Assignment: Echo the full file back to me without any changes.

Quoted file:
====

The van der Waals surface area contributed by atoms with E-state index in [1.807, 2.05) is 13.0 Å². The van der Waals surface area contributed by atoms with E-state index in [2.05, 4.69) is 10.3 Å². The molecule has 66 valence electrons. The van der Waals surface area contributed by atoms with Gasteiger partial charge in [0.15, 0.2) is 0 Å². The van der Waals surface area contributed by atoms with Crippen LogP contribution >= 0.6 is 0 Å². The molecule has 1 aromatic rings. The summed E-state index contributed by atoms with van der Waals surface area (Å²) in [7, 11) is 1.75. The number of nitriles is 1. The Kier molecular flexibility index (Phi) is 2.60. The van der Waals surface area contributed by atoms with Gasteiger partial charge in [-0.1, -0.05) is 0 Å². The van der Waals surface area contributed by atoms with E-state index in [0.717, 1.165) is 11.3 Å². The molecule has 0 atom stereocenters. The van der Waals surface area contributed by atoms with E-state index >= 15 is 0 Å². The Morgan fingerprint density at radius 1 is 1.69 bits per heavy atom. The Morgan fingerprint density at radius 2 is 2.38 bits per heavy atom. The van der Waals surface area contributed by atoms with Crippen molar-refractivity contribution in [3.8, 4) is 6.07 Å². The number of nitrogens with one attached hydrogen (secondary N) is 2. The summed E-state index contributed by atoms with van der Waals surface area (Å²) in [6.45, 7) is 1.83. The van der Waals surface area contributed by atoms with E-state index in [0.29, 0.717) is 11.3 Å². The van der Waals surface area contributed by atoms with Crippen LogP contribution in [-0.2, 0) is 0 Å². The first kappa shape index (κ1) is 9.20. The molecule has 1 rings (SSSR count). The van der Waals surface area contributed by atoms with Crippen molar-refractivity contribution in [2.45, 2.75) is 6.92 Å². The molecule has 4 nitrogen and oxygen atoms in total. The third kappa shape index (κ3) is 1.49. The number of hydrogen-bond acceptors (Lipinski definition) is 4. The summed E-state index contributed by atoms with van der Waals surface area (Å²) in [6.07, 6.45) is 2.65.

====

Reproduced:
The van der Waals surface area contributed by atoms with E-state index in [1.807, 2.05) is 13.0 Å². The van der Waals surface area contributed by atoms with E-state index in [2.05, 4.69) is 10.3 Å². The molecule has 66 valence electrons. The van der Waals surface area contributed by atoms with Gasteiger partial charge in [0.15, 0.2) is 0 Å². The van der Waals surface area contributed by atoms with Crippen LogP contribution >= 0.6 is 0 Å². The molecule has 1 aromatic rings. The summed E-state index contributed by atoms with van der Waals surface area (Å²) in [7, 11) is 1.75. The number of nitriles is 1. The Kier molecular flexibility index (Phi) is 2.60. The van der Waals surface area contributed by atoms with Gasteiger partial charge in [-0.1, -0.05) is 0 Å². The van der Waals surface area contributed by atoms with E-state index in [0.717, 1.165) is 11.3 Å². The molecule has 0 atom stereocenters. The van der Waals surface area contributed by atoms with E-state index >= 15 is 0 Å². The Morgan fingerprint density at radius 1 is 1.69 bits per heavy atom. The Morgan fingerprint density at radius 2 is 2.38 bits per heavy atom. The van der Waals surface area contributed by atoms with Crippen molar-refractivity contribution in [3.8, 4) is 6.07 Å². The number of nitrogens with one attached hydrogen (secondary N) is 2. The summed E-state index contributed by atoms with van der Waals surface area (Å²) in [6.45, 7) is 1.83. The van der Waals surface area contributed by atoms with E-state index in [0.29, 0.717) is 11.3 Å². The van der Waals surface area contributed by atoms with Crippen LogP contribution in [-0.2, 0) is 0 Å². The first kappa shape index (κ1) is 9.20. The molecule has 1 rings (SSSR count). The van der Waals surface area contributed by atoms with Crippen molar-refractivity contribution in [2.45, 2.75) is 6.92 Å². The molecule has 4 nitrogen and oxygen atoms in total. The third kappa shape index (κ3) is 1.49. The number of hydrogen-bond acceptors (Lipinski definition) is 4. The summed E-state index contributed by atoms with van der Waals surface area (Å²) in [6.07, 6.45) is 2.65.